Do you know what I want to be when I grow up?

The other night my son with autism posed this question to me. It caught me by surprise, really. He has never talked about this before and I didn’t think he thought that far out into the future. I remember the milestone he accomplished in Kindergarten when he understood the concept of next week or next month. Most kids with autism usually don’t grasp time concept easily.  We take much of our understanding of language and abstract concepts for granted.

Understanding abstract concepts usually develops naturally, but for a child with autism it can cause confusion. Most kids on the spectrum are concrete and literal thinkers and “the future” is a concept that is difficult to grasp. The other hurdle is that your child with ASD may be a visual learner or thinker. If they can’t visualize the future, they don’t understand this concept.

The key to teaching abstract concepts like time, is through visuals. Saying to your child that “We are going to the party on Saturday” will cause confusion if they have no concept of time or how the calendar works.  Showing visuals with a calendar that shows them the current day, number of days until the event and written party on the day of event can help them learn this concept.

We worked with our son on time concepts, past, present and future in his behavioral therapy sessions. He also learned it at school, but it took him longer to grasp it than it did his peers. We’ve known that he understands future concepts for a while now, and he has shown more and more an understanding of it.

For instance, he is in 2nd grade right now, and his older brother just went on a week-long trip with his 6th grade class to a marine science camp. He is looking forward to his turn and talks about how long it is before he is in 6th grade and can go to camp. So it shouldn’t have surprised me when he spoke of the future in terms of when he is grown up, but it did. I just needed reminding that he is going to be grown up one day, and will be just fine.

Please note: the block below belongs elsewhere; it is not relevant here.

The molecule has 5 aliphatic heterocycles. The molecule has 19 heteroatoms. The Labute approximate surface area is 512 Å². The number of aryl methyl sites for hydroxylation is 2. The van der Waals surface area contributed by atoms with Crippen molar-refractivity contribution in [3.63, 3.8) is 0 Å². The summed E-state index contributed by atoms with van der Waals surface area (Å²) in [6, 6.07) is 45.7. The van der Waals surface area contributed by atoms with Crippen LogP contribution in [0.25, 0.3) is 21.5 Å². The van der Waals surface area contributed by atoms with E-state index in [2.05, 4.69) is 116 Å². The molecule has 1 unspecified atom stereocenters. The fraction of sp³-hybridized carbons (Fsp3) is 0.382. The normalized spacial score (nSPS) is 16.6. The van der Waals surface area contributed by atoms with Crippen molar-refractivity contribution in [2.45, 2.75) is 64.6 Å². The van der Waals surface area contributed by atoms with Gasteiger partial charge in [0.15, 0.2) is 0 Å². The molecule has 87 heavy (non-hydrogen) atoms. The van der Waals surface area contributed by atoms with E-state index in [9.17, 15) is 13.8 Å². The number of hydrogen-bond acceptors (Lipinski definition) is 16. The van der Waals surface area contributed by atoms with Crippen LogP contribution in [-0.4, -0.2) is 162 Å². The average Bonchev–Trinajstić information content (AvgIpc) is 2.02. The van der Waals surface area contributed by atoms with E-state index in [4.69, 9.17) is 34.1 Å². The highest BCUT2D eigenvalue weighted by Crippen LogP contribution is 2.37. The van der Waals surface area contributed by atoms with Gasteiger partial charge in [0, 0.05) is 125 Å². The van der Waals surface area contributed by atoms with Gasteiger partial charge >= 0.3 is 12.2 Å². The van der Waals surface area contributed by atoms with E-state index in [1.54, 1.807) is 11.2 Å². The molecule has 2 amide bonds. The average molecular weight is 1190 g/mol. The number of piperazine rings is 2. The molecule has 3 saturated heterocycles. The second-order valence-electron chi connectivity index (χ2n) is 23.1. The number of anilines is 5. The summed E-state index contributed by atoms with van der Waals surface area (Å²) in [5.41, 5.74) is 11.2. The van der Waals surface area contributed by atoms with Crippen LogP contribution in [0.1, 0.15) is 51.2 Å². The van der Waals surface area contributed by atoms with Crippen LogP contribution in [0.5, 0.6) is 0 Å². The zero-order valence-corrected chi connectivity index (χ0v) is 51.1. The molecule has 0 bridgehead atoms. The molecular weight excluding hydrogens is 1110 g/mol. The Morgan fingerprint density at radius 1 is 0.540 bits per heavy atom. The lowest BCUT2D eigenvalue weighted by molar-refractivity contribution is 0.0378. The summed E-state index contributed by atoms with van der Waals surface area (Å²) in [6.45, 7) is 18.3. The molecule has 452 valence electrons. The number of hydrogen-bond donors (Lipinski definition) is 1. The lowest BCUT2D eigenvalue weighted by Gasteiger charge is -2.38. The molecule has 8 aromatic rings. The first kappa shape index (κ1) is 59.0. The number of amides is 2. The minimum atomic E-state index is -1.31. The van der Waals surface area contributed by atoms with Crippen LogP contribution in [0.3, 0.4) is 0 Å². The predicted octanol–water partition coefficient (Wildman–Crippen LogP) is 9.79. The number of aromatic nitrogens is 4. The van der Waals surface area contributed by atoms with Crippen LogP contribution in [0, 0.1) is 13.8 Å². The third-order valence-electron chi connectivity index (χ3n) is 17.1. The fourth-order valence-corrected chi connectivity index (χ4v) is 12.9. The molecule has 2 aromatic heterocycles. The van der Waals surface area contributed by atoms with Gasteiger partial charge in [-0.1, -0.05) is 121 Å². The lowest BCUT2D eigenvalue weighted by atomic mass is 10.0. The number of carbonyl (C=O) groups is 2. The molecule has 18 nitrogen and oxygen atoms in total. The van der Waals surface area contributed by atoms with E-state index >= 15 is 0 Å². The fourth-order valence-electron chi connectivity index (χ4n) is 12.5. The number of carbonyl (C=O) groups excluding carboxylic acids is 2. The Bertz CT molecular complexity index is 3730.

By the way, my son told me he wanted to be a football player.  I asked him why a football player (since he doesn’t play it) and his reply was “so daddy can watch me on TV”.  Hmmm, maybe my husband’s love for NFL football is contagious. Either way, I’m comforted by this conversation and very hopeful for his future.

A good resource for teaching time concepts on the web is by Lucia Smith, a speech pathologist. Here is the link to her document:

http://pelicantalk.com/autism_files/autism_resources_files/time%20concepts.pdf

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2 Responses

  1. I love this and your son’s beautiful accomplishments

  2. Just shared on facebook. Absolutely inspiring! I have also pointed to the Link you share which is absolutely superb and greatly appreciated here. I am very heartened by this blog – thank you for your great work.

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